The Art Treasures of America. reprint, 1977. New York, 1879, vol. 2, p. 122, ill. p. 119 (facsimile of a sketch by L. Massard after the painting), discusses two replicas of the Salon composition, one owned by Mr. J. H. Warren (MMA) and the other by Israel Corse, New York (present location unknown); describes the scene as the poet Sordello "sitting on a garden bench, rapturously listened to by languid lovers and a wet-eyed Francesca".
A[lfred]. G[eorge]. Temple. Catalogue of the Loan Collection of Pictures by Painters of the French School. Exh. cat., Art Gallery of the Corporation of London. London, 1898, p. 93, under no. 138, catalogues a larger version of the composition in the collection of M. Bessonneau, Angers (present location unknown); erroneously states that the MMA picture was shown at the Salon of 1861.
Albert Boime. The Academy and French Painting in the Nineteenth Century. London, 1971, p. 211 n. 63, states that this picture is based on a composition of the late 1840s, and cites it as an example of Cabanel's early depictions of "languid figures in an italianate or Renaissance setting".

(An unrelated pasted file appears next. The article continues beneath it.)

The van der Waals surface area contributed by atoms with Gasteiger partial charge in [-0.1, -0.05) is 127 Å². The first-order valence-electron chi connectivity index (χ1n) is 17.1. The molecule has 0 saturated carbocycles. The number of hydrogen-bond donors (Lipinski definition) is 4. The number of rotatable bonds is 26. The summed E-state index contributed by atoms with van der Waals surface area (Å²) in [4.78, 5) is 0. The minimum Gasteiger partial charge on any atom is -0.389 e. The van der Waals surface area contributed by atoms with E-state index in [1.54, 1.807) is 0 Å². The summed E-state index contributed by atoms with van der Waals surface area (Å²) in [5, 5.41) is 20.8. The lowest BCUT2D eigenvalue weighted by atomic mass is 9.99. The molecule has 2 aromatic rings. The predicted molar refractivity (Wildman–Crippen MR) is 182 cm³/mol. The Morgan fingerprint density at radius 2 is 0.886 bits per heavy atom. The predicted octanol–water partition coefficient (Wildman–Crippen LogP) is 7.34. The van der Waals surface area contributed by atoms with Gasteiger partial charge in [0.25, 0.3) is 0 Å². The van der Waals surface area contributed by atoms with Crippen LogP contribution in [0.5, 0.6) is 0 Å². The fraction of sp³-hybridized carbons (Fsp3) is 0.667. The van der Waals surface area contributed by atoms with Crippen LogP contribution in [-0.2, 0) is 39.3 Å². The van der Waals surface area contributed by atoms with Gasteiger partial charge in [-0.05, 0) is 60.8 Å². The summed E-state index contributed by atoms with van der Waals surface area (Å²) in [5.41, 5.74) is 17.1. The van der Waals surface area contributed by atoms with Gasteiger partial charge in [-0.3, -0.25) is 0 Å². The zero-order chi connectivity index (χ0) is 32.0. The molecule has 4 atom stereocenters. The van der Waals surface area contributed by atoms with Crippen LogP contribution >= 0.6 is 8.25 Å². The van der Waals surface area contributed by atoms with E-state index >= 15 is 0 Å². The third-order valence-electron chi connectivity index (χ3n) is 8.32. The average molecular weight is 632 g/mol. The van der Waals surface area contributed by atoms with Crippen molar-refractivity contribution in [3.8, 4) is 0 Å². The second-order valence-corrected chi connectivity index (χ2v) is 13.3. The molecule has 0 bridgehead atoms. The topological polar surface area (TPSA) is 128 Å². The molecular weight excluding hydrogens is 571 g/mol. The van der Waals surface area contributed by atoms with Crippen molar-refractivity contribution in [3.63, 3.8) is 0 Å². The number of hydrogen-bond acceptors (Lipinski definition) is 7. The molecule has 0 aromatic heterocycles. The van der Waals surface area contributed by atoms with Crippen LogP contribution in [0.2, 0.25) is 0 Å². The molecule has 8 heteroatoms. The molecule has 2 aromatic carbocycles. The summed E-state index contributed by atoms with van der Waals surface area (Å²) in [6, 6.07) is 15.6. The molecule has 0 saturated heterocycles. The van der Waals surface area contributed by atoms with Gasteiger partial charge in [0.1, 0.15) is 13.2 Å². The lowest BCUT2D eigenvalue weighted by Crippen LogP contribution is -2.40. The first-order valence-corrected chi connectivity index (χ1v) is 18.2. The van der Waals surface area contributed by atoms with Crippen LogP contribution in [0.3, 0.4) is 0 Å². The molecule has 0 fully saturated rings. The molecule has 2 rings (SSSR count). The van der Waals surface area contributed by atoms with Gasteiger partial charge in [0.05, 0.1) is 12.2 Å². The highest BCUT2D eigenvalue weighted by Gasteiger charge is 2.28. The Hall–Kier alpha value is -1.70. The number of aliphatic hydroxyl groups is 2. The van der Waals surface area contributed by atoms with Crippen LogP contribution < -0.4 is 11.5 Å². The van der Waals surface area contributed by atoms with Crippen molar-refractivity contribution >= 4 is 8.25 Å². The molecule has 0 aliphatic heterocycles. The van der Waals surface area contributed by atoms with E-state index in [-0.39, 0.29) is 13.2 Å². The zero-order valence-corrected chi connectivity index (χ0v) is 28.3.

Charles S. Moffett. Van Gogh as Critic and Self-Critic. Exh. cat., The Metropolitan Museum of Art. New York, 1973, unpaginated, no. 16.
Michel Hilaire in Michel Hilaire and Sylvain Amic. Alexandre Cabanel (1823–1889), La tradition du beau. Exh. cat., Musée Fabre de Montpellier Agglomération. Paris, 2010, pp. 370, 372, no. 194, ill. (color), states that it is one of two reduced versions of the Salon picture that entered American collections at the end of the nineteenth century.
Jean Nougaret in Michel Hilaire and Sylvain Amic. Alexandre Cabanel (1823–1889), La tradition du beau. Exh. cat., Musée Fabre de Montpellier Agglomération. Paris, 2010, p. 457, no. 125, lists three other replicas of the Salon picture, one in a private collection, New York and the others, location unknown.